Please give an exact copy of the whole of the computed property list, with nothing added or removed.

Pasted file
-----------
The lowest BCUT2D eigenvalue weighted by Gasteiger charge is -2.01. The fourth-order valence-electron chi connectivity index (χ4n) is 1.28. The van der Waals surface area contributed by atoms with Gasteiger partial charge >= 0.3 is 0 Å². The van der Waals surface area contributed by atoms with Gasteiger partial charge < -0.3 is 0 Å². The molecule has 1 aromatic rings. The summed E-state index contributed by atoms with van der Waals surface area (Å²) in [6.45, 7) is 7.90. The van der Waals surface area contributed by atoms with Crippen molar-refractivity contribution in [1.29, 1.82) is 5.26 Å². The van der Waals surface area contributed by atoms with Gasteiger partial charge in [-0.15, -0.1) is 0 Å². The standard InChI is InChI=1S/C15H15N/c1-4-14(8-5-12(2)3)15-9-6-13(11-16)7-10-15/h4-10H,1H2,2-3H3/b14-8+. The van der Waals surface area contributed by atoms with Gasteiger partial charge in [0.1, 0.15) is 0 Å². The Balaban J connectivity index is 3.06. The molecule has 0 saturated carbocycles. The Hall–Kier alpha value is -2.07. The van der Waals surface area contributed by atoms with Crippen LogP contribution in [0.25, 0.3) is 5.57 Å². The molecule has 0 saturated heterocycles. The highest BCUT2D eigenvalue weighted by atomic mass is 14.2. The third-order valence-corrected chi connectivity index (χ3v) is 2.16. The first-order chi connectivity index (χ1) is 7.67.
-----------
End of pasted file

The lowest BCUT2D eigenvalue weighted by Gasteiger charge is -2.01. The fourth-order valence-electron chi connectivity index (χ4n) is 1.28. The van der Waals surface area contributed by atoms with Gasteiger partial charge >= 0.3 is 0 Å². The van der Waals surface area contributed by atoms with Gasteiger partial charge < -0.3 is 0 Å². The molecule has 1 aromatic rings. The summed E-state index contributed by atoms with van der Waals surface area (Å²) in [6.45, 7) is 7.90. The van der Waals surface area contributed by atoms with Crippen molar-refractivity contribution in [1.29, 1.82) is 5.26 Å². The van der Waals surface area contributed by atoms with Gasteiger partial charge in [-0.15, -0.1) is 0 Å². The standard InChI is InChI=1S/C15H15N/c1-4-14(8-5-12(2)3)15-9-6-13(11-16)7-10-15/h4-10H,1H2,2-3H3/b14-8+. The van der Waals surface area contributed by atoms with Gasteiger partial charge in [0.1, 0.15) is 0 Å². The Balaban J connectivity index is 3.06. The molecule has 0 saturated carbocycles. The Hall–Kier alpha value is -2.07. The van der Waals surface area contributed by atoms with Crippen LogP contribution in [0.25, 0.3) is 5.57 Å². The molecule has 0 saturated heterocycles. The highest BCUT2D eigenvalue weighted by atomic mass is 14.2. The third-order valence-corrected chi connectivity index (χ3v) is 2.16. The first-order chi connectivity index (χ1) is 7.67.